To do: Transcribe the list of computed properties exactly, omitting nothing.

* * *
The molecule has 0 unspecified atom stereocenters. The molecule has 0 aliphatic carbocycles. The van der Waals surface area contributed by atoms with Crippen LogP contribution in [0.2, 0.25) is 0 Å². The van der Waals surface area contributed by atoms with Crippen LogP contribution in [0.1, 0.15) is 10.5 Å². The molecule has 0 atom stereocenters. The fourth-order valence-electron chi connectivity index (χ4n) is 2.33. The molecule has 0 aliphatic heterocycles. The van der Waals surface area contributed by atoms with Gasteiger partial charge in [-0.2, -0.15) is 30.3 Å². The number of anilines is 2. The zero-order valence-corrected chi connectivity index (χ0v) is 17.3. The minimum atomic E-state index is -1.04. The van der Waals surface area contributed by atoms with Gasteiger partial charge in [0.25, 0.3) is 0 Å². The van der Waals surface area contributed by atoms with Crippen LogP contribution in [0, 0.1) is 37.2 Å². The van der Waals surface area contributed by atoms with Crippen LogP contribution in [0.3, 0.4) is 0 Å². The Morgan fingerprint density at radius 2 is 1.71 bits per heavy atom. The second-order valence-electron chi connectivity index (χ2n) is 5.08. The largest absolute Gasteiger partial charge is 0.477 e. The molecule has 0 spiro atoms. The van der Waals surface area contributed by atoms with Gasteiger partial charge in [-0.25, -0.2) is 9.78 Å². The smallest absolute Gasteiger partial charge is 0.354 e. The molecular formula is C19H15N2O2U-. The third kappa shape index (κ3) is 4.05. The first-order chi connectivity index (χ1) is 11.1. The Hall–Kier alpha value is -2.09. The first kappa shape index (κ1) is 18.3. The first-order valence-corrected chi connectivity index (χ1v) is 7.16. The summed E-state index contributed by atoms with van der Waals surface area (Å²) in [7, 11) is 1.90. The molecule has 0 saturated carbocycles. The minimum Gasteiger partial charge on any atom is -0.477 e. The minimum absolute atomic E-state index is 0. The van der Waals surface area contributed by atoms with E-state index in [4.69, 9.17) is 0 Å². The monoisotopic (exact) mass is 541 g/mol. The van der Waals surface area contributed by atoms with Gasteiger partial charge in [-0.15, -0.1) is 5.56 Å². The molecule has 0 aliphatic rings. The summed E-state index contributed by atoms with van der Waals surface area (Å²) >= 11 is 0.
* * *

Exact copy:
The molecule has 0 unspecified atom stereocenters. The molecule has 0 aliphatic carbocycles. The van der Waals surface area contributed by atoms with Crippen LogP contribution in [0.2, 0.25) is 0 Å². The van der Waals surface area contributed by atoms with Crippen LogP contribution in [0.1, 0.15) is 10.5 Å². The molecule has 0 atom stereocenters. The fourth-order valence-electron chi connectivity index (χ4n) is 2.33. The molecule has 0 aliphatic heterocycles. The van der Waals surface area contributed by atoms with Gasteiger partial charge in [-0.2, -0.15) is 30.3 Å². The number of anilines is 2. The zero-order valence-corrected chi connectivity index (χ0v) is 17.3. The minimum atomic E-state index is -1.04. The van der Waals surface area contributed by atoms with Gasteiger partial charge in [0.25, 0.3) is 0 Å². The van der Waals surface area contributed by atoms with Crippen LogP contribution in [0, 0.1) is 37.2 Å². The van der Waals surface area contributed by atoms with Crippen LogP contribution in [0.3, 0.4) is 0 Å². The Morgan fingerprint density at radius 2 is 1.71 bits per heavy atom. The second-order valence-electron chi connectivity index (χ2n) is 5.08. The largest absolute Gasteiger partial charge is 0.477 e. The molecule has 0 spiro atoms. The van der Waals surface area contributed by atoms with Gasteiger partial charge in [-0.25, -0.2) is 9.78 Å². The smallest absolute Gasteiger partial charge is 0.354 e. The molecular formula is C19H15N2O2U-. The third kappa shape index (κ3) is 4.05. The first-order chi connectivity index (χ1) is 11.1. The Hall–Kier alpha value is -2.09. The first kappa shape index (κ1) is 18.3. The first-order valence-corrected chi connectivity index (χ1v) is 7.16. The summed E-state index contributed by atoms with van der Waals surface area (Å²) in [7, 11) is 1.90. The molecule has 0 saturated carbocycles. The minimum Gasteiger partial charge on any atom is -0.477 e. The minimum absolute atomic E-state index is 0. The van der Waals surface area contributed by atoms with E-state index in [4.69, 9.17) is 0 Å². The monoisotopic (exact) mass is 541 g/mol. The van der Waals surface area contributed by atoms with Gasteiger partial charge in [-0.15, -0.1) is 5.56 Å². The molecule has 0 aliphatic rings. The summed E-state index contributed by atoms with van der Waals surface area (Å²) >= 11 is 0.